TRENTON – Three N.J. Democrats said today they will introduce legislation to help low- and moderate-income homeowners and businesses offset the costs of flood-related property damage.
Assembly members Wayne P. DeAngelo and Dan Benson, both 14th District, and Connie Wagner of the 38th District said in a release that the proposal would create the Municipal Natural Disaster Relief Grant Program to allow local governments to provide aid to homeowners and small businesses for repairs necessary to occupy the buildings if the costs are not sufficiently covered by FEMA assistance.
Under the program, municipalities would be permitted to utilize up to 15 percent of their revenues generated by affordable housing development fees and deposited in such municipal trust funds.
Grants of up to $10,000 for local residential property owners or up to $15,000 for non-residential local property owners would be provided for damages caused by a flood, hurricane or other natural disaster for which there was a declared state of emergency.
“This is about maximizing our resources to the fullest to help those in need,” Wagner said. “Hurricane Irene and Tropical Storm Lee brought a double whammy on our state that many are still trying to recover from. These grants can go a long way in helping many families get back on their feet.”
The legislation was drafted in response to concerns raised by Monroe Township local officials about the financial struggle many residents are still facing following the devastating flooding from Hurricane Irene last month, the legislators said. Nearly 200 homes in Monroe were significantly damaged by flooding associated with the hurricane.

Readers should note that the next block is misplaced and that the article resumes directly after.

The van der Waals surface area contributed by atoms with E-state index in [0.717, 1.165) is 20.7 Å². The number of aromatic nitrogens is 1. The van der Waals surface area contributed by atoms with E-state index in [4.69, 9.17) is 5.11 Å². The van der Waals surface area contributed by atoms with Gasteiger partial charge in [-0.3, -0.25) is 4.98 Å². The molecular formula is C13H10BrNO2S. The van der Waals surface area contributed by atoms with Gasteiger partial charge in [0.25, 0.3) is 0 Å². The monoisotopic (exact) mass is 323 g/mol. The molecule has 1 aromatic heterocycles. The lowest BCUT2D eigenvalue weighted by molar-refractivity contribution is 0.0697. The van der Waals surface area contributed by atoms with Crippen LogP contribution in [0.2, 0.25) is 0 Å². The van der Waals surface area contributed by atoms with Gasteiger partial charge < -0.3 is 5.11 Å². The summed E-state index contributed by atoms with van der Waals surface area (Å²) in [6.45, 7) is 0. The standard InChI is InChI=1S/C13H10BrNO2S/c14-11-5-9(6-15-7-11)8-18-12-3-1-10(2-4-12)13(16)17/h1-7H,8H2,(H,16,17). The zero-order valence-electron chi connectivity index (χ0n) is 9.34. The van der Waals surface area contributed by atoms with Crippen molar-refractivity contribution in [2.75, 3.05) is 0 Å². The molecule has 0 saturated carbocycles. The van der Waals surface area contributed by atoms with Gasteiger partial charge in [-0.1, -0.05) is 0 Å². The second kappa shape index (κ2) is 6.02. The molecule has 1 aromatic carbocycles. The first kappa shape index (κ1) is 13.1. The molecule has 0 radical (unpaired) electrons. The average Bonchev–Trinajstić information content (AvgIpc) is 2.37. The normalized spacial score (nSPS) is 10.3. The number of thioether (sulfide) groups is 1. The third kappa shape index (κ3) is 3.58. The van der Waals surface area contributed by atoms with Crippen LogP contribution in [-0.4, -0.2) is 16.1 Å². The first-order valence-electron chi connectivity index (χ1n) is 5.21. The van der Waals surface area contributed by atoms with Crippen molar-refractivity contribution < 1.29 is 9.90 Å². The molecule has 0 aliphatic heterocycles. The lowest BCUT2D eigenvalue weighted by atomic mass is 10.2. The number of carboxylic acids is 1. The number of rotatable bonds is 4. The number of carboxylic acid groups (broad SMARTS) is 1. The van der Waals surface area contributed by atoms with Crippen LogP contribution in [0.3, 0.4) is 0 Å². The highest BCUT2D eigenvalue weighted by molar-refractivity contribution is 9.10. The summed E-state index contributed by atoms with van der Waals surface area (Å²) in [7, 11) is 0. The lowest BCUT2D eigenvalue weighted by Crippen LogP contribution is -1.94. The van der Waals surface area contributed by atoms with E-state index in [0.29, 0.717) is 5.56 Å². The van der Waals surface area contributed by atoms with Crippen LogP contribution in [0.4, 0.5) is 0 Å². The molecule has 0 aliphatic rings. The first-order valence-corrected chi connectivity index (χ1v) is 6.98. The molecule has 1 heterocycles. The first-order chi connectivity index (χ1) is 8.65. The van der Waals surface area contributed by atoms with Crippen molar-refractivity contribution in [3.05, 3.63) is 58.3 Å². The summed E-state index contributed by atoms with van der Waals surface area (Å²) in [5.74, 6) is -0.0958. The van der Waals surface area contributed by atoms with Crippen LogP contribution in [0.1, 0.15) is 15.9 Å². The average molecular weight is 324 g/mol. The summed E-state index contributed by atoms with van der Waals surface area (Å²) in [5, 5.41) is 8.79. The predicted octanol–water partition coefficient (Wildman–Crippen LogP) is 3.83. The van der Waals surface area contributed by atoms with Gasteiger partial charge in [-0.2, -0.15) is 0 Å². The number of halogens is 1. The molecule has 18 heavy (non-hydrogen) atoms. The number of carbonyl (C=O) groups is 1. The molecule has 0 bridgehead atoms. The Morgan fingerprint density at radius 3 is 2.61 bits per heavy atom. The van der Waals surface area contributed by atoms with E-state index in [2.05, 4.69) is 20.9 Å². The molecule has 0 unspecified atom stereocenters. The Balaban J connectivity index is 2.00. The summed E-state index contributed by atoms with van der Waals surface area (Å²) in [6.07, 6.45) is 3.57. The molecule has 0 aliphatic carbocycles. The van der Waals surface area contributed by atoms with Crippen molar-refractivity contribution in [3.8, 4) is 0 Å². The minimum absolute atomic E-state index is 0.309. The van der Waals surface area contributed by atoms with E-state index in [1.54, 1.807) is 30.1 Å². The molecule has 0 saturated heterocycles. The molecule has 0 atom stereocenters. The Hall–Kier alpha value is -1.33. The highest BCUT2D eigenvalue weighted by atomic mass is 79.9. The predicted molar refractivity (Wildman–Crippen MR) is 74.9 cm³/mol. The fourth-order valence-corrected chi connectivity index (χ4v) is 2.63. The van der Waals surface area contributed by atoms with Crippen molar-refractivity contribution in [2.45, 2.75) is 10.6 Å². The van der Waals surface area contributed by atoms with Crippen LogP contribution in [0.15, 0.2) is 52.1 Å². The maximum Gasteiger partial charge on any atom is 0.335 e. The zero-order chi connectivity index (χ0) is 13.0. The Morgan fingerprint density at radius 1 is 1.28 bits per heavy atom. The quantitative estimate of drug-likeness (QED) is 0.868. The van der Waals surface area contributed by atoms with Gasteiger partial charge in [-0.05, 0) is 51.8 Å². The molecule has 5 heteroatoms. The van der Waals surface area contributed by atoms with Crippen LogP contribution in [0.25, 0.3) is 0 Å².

“Many residents are still unable to return to their homes one month after the hurricane and severe flooding because repairs are just too costly and the damage too great,” said DeAngelo.
The upper chamber version of the bill will be introduced by Sens. Linda Greenstein, (D-14), Plainsboro, and Bob Gordon, (D-38), Fair Lawn.
The bill would establish the program to allow local governments to provide aid to homeowners and small businesses for repairs necessary to occupy the buildings if the costs are not adequately covered by federal assistance granted through FEMA.
“Homes and businesses across the state sustained significant damage in the wake of Hurricane Irene and the storms that followed,” said Greenstein. “While federal assistance has been made available, for many families and small business owners it just won’t be enough. This grant program will provide critical funding to help flood victims who otherwise would be unable to afford necessary repairs.”